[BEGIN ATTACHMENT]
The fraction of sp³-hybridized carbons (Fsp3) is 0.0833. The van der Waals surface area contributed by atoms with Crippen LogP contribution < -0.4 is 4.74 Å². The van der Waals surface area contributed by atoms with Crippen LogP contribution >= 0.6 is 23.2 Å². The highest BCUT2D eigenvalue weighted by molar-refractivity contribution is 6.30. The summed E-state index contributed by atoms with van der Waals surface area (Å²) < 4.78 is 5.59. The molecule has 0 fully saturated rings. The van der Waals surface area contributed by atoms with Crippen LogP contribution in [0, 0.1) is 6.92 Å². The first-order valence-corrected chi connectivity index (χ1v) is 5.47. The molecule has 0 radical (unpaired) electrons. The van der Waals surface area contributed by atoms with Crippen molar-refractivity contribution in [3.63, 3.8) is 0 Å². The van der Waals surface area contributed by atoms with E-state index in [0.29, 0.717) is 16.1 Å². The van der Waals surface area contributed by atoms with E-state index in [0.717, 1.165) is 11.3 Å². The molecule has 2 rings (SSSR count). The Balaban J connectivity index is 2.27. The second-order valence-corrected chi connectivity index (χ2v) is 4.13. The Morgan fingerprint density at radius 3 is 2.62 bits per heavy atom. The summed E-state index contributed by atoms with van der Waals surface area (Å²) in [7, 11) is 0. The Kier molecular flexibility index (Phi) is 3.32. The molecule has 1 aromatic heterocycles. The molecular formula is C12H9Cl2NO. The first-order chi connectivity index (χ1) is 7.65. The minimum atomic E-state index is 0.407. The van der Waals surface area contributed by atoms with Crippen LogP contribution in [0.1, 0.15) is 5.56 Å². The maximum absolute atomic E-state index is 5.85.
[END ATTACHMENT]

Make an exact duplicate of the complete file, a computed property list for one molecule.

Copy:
The fraction of sp³-hybridized carbons (Fsp3) is 0.0833. The van der Waals surface area contributed by atoms with Crippen LogP contribution < -0.4 is 4.74 Å². The van der Waals surface area contributed by atoms with Crippen LogP contribution >= 0.6 is 23.2 Å². The highest BCUT2D eigenvalue weighted by molar-refractivity contribution is 6.30. The summed E-state index contributed by atoms with van der Waals surface area (Å²) < 4.78 is 5.59. The molecule has 0 fully saturated rings. The van der Waals surface area contributed by atoms with Crippen LogP contribution in [0, 0.1) is 6.92 Å². The first-order valence-corrected chi connectivity index (χ1v) is 5.47. The molecule has 0 radical (unpaired) electrons. The van der Waals surface area contributed by atoms with Crippen molar-refractivity contribution in [3.63, 3.8) is 0 Å². The van der Waals surface area contributed by atoms with E-state index in [0.29, 0.717) is 16.1 Å². The van der Waals surface area contributed by atoms with E-state index in [0.717, 1.165) is 11.3 Å². The molecule has 2 rings (SSSR count). The Balaban J connectivity index is 2.27. The second-order valence-corrected chi connectivity index (χ2v) is 4.13. The Morgan fingerprint density at radius 3 is 2.62 bits per heavy atom. The summed E-state index contributed by atoms with van der Waals surface area (Å²) in [7, 11) is 0. The Kier molecular flexibility index (Phi) is 3.32. The molecule has 1 aromatic heterocycles. The molecular formula is C12H9Cl2NO. The first-order chi connectivity index (χ1) is 7.65. The minimum atomic E-state index is 0.407. The van der Waals surface area contributed by atoms with Crippen LogP contribution in [0.1, 0.15) is 5.56 Å². The maximum absolute atomic E-state index is 5.85.